In recognition of the essential contributions of birthspacing to child survival (see box), AID regards pregnancy timing and spacing as a legitimate component of its child survival strategy. Under pressure from congressional conservatives to fund only "traditional" child survival activities, however, AID has stated that it will continue to support birth-spacing efforts under the child survival program, but it will not use child survival funds to purchase contraceptives. Funds for the actual purchase of contraceptives must come from the population account. The bottom line, then, is that the population and child survival programs are not in competition with each other; they are interdependent.

Attacking Family Planning

In 1997, 147 members of the House, Pitts and Tiahrt among them, supported an unsuccessful effort to eliminate funding for the population program entirely. Having failed to kill the program frontally, Pitts and like-minded colleagues adopted a new approach toward the same end: Rather than zero out the program, they would seek to transfer more than one-quarter of its budget to the child survival account.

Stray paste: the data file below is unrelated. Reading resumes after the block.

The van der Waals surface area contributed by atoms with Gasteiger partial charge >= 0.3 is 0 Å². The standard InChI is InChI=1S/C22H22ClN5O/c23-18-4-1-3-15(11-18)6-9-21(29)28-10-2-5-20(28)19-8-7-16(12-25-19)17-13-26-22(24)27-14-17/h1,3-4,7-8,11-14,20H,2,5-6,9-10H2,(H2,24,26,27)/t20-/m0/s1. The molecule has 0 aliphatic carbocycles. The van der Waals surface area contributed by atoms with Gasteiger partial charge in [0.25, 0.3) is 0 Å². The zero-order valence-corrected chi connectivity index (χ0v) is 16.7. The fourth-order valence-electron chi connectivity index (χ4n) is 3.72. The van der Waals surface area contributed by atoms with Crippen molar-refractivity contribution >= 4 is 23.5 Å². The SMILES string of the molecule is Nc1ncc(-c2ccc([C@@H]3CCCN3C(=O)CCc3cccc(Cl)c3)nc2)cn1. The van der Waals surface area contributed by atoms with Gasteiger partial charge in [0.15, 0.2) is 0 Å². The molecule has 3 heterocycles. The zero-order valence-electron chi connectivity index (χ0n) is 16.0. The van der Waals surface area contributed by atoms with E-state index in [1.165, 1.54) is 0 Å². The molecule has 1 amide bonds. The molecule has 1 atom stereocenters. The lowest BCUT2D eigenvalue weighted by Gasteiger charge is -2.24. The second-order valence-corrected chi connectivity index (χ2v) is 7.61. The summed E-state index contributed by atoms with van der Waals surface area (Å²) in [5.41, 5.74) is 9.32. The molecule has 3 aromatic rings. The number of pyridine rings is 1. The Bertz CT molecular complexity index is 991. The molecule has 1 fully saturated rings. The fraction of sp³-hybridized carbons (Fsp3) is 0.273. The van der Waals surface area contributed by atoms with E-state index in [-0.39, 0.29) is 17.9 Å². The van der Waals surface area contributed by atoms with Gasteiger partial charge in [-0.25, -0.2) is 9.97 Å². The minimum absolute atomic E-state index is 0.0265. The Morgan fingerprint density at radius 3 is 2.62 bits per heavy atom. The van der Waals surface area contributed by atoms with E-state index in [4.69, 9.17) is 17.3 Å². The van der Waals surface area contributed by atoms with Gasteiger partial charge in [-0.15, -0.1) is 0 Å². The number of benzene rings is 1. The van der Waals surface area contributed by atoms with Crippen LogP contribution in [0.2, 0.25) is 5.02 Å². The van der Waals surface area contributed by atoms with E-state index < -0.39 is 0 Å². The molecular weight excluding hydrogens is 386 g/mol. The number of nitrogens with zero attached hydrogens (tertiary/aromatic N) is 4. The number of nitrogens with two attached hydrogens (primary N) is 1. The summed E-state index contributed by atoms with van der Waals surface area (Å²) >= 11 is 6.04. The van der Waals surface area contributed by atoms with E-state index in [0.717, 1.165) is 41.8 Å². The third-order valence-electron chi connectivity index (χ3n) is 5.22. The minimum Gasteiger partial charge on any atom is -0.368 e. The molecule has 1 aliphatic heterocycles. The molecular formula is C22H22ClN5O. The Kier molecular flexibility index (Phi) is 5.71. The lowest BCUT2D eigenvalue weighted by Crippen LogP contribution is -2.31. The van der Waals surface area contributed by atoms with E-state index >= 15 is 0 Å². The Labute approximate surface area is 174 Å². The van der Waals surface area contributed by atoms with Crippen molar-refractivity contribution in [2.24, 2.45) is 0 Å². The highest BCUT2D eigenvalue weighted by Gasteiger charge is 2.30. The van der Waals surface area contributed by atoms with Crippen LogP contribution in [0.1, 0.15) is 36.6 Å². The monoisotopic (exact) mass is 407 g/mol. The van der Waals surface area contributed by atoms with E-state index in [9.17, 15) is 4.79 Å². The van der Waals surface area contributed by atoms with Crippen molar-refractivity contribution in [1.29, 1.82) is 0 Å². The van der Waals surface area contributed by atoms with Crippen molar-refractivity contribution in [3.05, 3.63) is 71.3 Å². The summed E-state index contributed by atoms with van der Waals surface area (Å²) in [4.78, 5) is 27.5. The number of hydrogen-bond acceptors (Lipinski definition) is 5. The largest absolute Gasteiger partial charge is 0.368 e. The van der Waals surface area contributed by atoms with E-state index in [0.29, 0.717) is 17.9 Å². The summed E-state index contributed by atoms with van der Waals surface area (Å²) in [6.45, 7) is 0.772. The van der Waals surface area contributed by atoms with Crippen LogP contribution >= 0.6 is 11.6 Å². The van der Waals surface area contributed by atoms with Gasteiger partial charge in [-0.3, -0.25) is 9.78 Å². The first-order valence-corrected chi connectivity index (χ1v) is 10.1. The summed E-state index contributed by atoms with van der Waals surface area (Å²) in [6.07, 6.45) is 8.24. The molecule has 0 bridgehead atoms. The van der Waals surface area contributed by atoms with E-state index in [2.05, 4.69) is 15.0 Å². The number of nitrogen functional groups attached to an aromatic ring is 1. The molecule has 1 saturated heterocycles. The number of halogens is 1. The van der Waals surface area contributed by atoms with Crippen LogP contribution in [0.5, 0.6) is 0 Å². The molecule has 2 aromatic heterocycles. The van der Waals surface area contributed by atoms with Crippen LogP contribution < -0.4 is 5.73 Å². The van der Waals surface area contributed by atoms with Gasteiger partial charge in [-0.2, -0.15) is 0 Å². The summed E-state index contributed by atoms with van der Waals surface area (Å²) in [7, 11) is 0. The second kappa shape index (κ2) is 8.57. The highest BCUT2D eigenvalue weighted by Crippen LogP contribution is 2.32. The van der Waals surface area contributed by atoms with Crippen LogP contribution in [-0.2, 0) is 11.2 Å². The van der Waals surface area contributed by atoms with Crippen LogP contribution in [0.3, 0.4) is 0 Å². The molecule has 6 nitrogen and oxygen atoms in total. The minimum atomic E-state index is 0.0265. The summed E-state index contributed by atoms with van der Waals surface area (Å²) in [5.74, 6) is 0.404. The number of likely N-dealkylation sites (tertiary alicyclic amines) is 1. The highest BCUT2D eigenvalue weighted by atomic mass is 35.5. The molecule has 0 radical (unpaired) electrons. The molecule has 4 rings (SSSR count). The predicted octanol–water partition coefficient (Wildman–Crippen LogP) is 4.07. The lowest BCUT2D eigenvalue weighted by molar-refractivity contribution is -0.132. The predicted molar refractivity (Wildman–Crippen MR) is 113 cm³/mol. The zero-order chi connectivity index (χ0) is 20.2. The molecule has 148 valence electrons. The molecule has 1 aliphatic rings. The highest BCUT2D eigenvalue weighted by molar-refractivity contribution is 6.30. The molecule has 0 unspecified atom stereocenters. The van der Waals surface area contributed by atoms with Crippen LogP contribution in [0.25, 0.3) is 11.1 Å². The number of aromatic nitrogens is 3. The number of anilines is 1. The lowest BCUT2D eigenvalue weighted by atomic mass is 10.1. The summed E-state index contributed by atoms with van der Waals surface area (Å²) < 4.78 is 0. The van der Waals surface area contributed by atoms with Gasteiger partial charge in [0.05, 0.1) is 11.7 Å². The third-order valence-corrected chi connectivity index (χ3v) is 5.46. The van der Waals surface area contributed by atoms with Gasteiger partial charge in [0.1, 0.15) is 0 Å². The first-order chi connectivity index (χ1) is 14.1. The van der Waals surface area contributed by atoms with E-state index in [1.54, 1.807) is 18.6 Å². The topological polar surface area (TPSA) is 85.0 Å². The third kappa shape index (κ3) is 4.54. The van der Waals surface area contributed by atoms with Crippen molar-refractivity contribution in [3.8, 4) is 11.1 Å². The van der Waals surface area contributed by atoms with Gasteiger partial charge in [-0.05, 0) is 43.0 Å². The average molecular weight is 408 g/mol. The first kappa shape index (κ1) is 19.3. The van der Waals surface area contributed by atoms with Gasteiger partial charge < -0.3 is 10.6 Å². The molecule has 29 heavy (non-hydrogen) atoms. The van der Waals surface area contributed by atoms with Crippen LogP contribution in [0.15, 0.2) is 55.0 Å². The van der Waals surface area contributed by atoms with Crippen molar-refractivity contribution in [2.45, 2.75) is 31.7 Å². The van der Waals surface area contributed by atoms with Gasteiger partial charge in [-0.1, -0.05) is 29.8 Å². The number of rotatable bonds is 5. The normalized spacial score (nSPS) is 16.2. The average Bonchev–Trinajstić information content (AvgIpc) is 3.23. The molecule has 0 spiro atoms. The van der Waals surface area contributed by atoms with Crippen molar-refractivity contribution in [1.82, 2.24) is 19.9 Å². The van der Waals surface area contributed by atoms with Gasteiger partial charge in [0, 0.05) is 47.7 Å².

Certainly, there is real need for more funds for child survival efforts, although this area is no different from reproductive health, HIV/AIDS, basic education and other development efforts in that the need will always outstrip available resources. Rather than seeking to increase development assistance funding overall in order to allow for increases in the programs that work together to promote economic and social development, however, Pitts's proposal would single out family planning for deep cuts. As a result, it is clear that his effort is aimed as much at undermining the international family planning program as at strengthening child survival efforts.